Tuesday, November 23, 2010

Fargo – Act Two

(SPOILERS:  Fargo)

Now that I’ve spent the last few posts going through the various elements often found in Act Two, it’s time for me to catch up with my analysis of Fargo (written by Ethan and Joel Cohen).  Let’s look at what happens in Fargo’s second act.

Special World

The special world for our hero, Jerry, is the world of crime.  So we see him discovering what it means to live in this world – he negotiates with his father-in-law to get the ransom money and deals with the impact of the crime on his son.

Fun and Games

Since this is a crime story the fun and games section pays off those elements.  First we see the kidnappers get pulled over and shoot a cop.  Then we see Marge investigating the crime scene.  I think the important thing to note is how rich these scenes are.  The Cohen brothers make sure to give us fully realized set-piece scenes full of twists and witty dialogue and good crime stuff. 

And they use their location – the wintry North Dakota – to full effect.  This is part of the premise of the movie as well.  We see how the snow and bitter cold affect things – tracks in the snow that tell a story, Marge’s car needing a jump, etc.  We’re also treated to some of the cultural quirks of Fargo (the location) such as ice fishing and the stamp contest.

Allies and Enemies

The main enemy introduced early in Act Two is the antagonist:  Marge.  Most of the other players have already made appearances in the film at this point.  This is kind of unusual.  More often we meet the antagonist in Act One and their henchmen somewhere near the beginning of Act Two.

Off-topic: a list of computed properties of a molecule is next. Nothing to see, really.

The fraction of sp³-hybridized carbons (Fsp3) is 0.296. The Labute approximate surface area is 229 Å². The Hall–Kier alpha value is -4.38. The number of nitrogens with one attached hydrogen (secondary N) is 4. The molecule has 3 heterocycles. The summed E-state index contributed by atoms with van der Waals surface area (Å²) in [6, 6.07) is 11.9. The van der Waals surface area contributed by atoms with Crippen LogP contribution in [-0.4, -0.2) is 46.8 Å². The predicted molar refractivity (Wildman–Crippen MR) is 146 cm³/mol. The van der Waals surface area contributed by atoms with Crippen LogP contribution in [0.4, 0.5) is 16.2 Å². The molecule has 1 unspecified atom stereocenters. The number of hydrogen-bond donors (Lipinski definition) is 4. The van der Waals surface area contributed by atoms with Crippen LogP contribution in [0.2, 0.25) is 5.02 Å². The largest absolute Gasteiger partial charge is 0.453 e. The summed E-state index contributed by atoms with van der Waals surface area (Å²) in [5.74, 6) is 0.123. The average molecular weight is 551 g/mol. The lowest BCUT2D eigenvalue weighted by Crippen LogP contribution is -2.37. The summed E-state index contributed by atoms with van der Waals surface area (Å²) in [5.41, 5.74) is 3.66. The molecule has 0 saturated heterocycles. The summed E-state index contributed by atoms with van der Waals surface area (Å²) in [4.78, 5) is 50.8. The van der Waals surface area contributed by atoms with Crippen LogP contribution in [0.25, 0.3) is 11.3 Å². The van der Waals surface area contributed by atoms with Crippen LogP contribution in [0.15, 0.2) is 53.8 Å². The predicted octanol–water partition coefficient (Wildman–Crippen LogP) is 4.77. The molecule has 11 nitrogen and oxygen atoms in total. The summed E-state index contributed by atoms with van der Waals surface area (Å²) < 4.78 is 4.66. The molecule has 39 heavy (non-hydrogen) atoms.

The midpoint in Fargo is when the kidnappers call Jerry and demand the entire amount of the ransom (they were supposed to split it with him).  In the very same scene, a representative from the auto company calls and threatens to turn the matter of the missing cars over to the legal department if they don’t receive the info they want by the following afternoon.  This scene adds a slight twist with the changing plans and a ticking clock with the threat from the rep.  It also reinforces what’s at stake for Jerry.

Subplot Wrap-Up

Following the Midpoint we spend a lot of time focusing on two subplots.  The bigger one is Marge reconnecting with a school friend who turns out to be a little unhinged. The other is Carl the kidnapper leaving the house where they’ve holed because he's sick of his partner.  Both of these sequences allow us a deeper understanding of the characters.  Meanwhile, Marge’s investigation is slowly closing in, building toward the Act Two Break.

Act Two Break

The Act Two Break is when the payoff goes awry.  Jerry’s father-in-law is killed and Carl is wounded.  The whole plan has collapsed.

This is troubling to me.  This would be a good Act Two break if in the end Jerry was going to get away with his plan.  But in the end Jerry is going to fail.  According to traditional three-act structure, the Act Two break for this story should be a point where it looks like Jerry might succeed.  But in Fargo, the Midpoint, Act Two Break and Resolution are all moments of Jerry’s failure.

So is it possible I'm wrong and this isn't really the Act Two break?  Well, anything is possible...  But this sure looks like an act break to me.  The tension of the story changes.  Jerry's plan is in tatters - there's no apparent way for him to get the money he needs.  It moves from a story about trying to execute a crime to a story about avoiding arrest.